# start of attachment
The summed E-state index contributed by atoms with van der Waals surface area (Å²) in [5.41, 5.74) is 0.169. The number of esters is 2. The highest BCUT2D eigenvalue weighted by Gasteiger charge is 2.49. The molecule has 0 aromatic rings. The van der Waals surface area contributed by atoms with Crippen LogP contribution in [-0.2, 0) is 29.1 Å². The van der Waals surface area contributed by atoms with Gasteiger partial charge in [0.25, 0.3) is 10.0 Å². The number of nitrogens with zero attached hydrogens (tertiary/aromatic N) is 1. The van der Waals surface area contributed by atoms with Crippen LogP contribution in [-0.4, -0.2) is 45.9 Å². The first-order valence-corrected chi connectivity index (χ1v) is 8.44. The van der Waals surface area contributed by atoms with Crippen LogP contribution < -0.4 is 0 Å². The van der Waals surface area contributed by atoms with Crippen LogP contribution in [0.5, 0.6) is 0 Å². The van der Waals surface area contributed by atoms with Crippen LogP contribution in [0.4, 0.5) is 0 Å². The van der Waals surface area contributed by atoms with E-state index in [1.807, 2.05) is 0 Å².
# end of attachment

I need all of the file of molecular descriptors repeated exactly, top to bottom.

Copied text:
The summed E-state index contributed by atoms with van der Waals surface area (Å²) in [5.41, 5.74) is 0.169. The number of esters is 2. The highest BCUT2D eigenvalue weighted by Gasteiger charge is 2.49. The molecule has 0 aromatic rings. The van der Waals surface area contributed by atoms with Crippen LogP contribution in [-0.2, 0) is 29.1 Å². The van der Waals surface area contributed by atoms with Gasteiger partial charge in [0.25, 0.3) is 10.0 Å². The number of nitrogens with zero attached hydrogens (tertiary/aromatic N) is 1. The van der Waals surface area contributed by atoms with Crippen LogP contribution in [-0.4, -0.2) is 45.9 Å². The first-order valence-corrected chi connectivity index (χ1v) is 8.44. The van der Waals surface area contributed by atoms with Crippen LogP contribution < -0.4 is 0 Å². The van der Waals surface area contributed by atoms with Crippen LogP contribution in [0.5, 0.6) is 0 Å². The van der Waals surface area contributed by atoms with Crippen LogP contribution in [0.4, 0.5) is 0 Å². The van der Waals surface area contributed by atoms with E-state index in [1.807, 2.05) is 0 Å².